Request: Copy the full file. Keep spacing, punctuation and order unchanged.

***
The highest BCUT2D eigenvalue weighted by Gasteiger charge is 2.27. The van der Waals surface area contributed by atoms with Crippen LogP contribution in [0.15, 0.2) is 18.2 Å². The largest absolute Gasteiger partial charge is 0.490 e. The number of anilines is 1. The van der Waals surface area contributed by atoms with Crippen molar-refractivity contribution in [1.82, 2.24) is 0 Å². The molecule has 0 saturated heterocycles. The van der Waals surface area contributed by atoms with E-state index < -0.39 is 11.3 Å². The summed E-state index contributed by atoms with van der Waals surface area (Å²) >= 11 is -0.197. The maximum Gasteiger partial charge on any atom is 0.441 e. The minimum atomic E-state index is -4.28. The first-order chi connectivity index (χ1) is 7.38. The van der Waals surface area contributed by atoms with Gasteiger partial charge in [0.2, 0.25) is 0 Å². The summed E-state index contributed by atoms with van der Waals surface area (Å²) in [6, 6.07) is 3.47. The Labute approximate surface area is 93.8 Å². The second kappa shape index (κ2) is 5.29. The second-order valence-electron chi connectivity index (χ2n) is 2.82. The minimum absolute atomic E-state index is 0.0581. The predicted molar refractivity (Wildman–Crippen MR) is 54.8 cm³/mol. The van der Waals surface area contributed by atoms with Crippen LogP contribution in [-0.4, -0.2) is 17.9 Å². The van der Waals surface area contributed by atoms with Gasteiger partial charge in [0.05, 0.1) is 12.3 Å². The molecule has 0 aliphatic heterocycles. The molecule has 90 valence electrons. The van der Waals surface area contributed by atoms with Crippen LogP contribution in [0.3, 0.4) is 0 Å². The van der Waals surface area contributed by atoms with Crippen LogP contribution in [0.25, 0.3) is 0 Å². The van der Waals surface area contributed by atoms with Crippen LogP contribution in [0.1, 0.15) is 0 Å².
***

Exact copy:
The highest BCUT2D eigenvalue weighted by Gasteiger charge is 2.27. The van der Waals surface area contributed by atoms with Crippen LogP contribution in [0.15, 0.2) is 18.2 Å². The largest absolute Gasteiger partial charge is 0.490 e. The number of anilines is 1. The van der Waals surface area contributed by atoms with Crippen molar-refractivity contribution in [1.82, 2.24) is 0 Å². The molecule has 0 saturated heterocycles. The van der Waals surface area contributed by atoms with E-state index < -0.39 is 11.3 Å². The summed E-state index contributed by atoms with van der Waals surface area (Å²) >= 11 is -0.197. The maximum Gasteiger partial charge on any atom is 0.441 e. The minimum atomic E-state index is -4.28. The first-order chi connectivity index (χ1) is 7.38. The van der Waals surface area contributed by atoms with Gasteiger partial charge in [0.2, 0.25) is 0 Å². The summed E-state index contributed by atoms with van der Waals surface area (Å²) in [6, 6.07) is 3.47. The Labute approximate surface area is 93.8 Å². The second kappa shape index (κ2) is 5.29. The second-order valence-electron chi connectivity index (χ2n) is 2.82. The minimum absolute atomic E-state index is 0.0581. The predicted molar refractivity (Wildman–Crippen MR) is 54.8 cm³/mol. The van der Waals surface area contributed by atoms with Crippen LogP contribution in [-0.4, -0.2) is 17.9 Å². The van der Waals surface area contributed by atoms with Gasteiger partial charge in [0.05, 0.1) is 12.3 Å². The molecule has 0 aliphatic heterocycles. The molecule has 90 valence electrons. The van der Waals surface area contributed by atoms with Crippen LogP contribution in [0.3, 0.4) is 0 Å². The van der Waals surface area contributed by atoms with Crippen LogP contribution in [0.25, 0.3) is 0 Å². The van der Waals surface area contributed by atoms with Crippen LogP contribution in [0.1, 0.15) is 0 Å².